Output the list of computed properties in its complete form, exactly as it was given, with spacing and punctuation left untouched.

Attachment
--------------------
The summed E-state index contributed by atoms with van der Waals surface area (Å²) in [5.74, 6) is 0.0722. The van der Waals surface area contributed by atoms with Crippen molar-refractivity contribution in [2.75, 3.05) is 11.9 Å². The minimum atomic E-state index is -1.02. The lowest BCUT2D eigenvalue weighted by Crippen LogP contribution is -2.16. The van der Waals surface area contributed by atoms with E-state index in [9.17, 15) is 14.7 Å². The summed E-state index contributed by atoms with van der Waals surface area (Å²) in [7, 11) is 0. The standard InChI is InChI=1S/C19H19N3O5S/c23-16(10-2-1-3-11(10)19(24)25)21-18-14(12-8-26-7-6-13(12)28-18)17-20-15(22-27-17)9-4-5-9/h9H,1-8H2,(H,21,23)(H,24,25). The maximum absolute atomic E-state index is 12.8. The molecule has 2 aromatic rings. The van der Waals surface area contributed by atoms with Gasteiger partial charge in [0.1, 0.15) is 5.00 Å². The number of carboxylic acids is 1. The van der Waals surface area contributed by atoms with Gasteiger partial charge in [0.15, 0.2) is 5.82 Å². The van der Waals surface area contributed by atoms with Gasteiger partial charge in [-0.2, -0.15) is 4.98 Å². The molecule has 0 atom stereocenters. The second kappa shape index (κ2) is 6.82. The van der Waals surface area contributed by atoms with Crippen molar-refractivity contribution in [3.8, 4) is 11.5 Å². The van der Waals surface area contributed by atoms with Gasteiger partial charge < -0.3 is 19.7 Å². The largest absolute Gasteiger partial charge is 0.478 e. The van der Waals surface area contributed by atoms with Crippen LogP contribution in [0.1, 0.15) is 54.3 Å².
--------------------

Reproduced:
The summed E-state index contributed by atoms with van der Waals surface area (Å²) in [5.74, 6) is 0.0722. The van der Waals surface area contributed by atoms with Crippen molar-refractivity contribution in [2.75, 3.05) is 11.9 Å². The minimum atomic E-state index is -1.02. The lowest BCUT2D eigenvalue weighted by Crippen LogP contribution is -2.16. The van der Waals surface area contributed by atoms with E-state index in [9.17, 15) is 14.7 Å². The summed E-state index contributed by atoms with van der Waals surface area (Å²) in [7, 11) is 0. The standard InChI is InChI=1S/C19H19N3O5S/c23-16(10-2-1-3-11(10)19(24)25)21-18-14(12-8-26-7-6-13(12)28-18)17-20-15(22-27-17)9-4-5-9/h9H,1-8H2,(H,21,23)(H,24,25). The maximum absolute atomic E-state index is 12.8. The molecule has 2 aromatic rings. The van der Waals surface area contributed by atoms with Gasteiger partial charge in [0.1, 0.15) is 5.00 Å². The number of carboxylic acids is 1. The van der Waals surface area contributed by atoms with Gasteiger partial charge in [0.15, 0.2) is 5.82 Å². The van der Waals surface area contributed by atoms with Gasteiger partial charge in [-0.2, -0.15) is 4.98 Å². The molecule has 0 atom stereocenters. The second kappa shape index (κ2) is 6.82. The van der Waals surface area contributed by atoms with Crippen molar-refractivity contribution in [3.8, 4) is 11.5 Å². The van der Waals surface area contributed by atoms with Gasteiger partial charge < -0.3 is 19.7 Å². The largest absolute Gasteiger partial charge is 0.478 e. The van der Waals surface area contributed by atoms with Crippen LogP contribution in [0.1, 0.15) is 54.3 Å².